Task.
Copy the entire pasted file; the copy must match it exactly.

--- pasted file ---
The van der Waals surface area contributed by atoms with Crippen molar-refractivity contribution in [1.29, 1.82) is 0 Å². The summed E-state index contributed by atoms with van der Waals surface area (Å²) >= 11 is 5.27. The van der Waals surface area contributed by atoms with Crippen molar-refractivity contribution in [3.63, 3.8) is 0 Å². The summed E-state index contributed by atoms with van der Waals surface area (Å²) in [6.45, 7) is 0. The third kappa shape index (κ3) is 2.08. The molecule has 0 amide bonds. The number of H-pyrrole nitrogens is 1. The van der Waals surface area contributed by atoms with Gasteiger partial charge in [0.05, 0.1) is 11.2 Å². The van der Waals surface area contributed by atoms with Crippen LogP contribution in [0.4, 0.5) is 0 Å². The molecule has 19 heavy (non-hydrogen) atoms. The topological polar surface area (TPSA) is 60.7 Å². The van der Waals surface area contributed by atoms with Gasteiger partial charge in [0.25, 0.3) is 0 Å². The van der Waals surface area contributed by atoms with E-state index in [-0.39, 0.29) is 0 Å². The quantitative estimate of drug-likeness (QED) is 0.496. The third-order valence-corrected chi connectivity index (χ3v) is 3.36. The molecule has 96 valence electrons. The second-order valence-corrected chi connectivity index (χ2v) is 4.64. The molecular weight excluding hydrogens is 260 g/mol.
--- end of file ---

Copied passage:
The van der Waals surface area contributed by atoms with Crippen molar-refractivity contribution in [1.29, 1.82) is 0 Å². The summed E-state index contributed by atoms with van der Waals surface area (Å²) >= 11 is 5.27. The van der Waals surface area contributed by atoms with Crippen molar-refractivity contribution in [3.63, 3.8) is 0 Å². The summed E-state index contributed by atoms with van der Waals surface area (Å²) in [6.45, 7) is 0. The third kappa shape index (κ3) is 2.08. The molecule has 0 amide bonds. The number of H-pyrrole nitrogens is 1. The van der Waals surface area contributed by atoms with Gasteiger partial charge in [0.05, 0.1) is 11.2 Å². The van der Waals surface area contributed by atoms with Crippen LogP contribution in [0.4, 0.5) is 0 Å². The molecule has 19 heavy (non-hydrogen) atoms. The topological polar surface area (TPSA) is 60.7 Å². The van der Waals surface area contributed by atoms with Gasteiger partial charge in [0.25, 0.3) is 0 Å². The van der Waals surface area contributed by atoms with E-state index in [-0.39, 0.29) is 0 Å². The quantitative estimate of drug-likeness (QED) is 0.496. The third-order valence-corrected chi connectivity index (χ3v) is 3.36. The molecule has 96 valence electrons. The second-order valence-corrected chi connectivity index (χ2v) is 4.64. The molecular weight excluding hydrogens is 260 g/mol.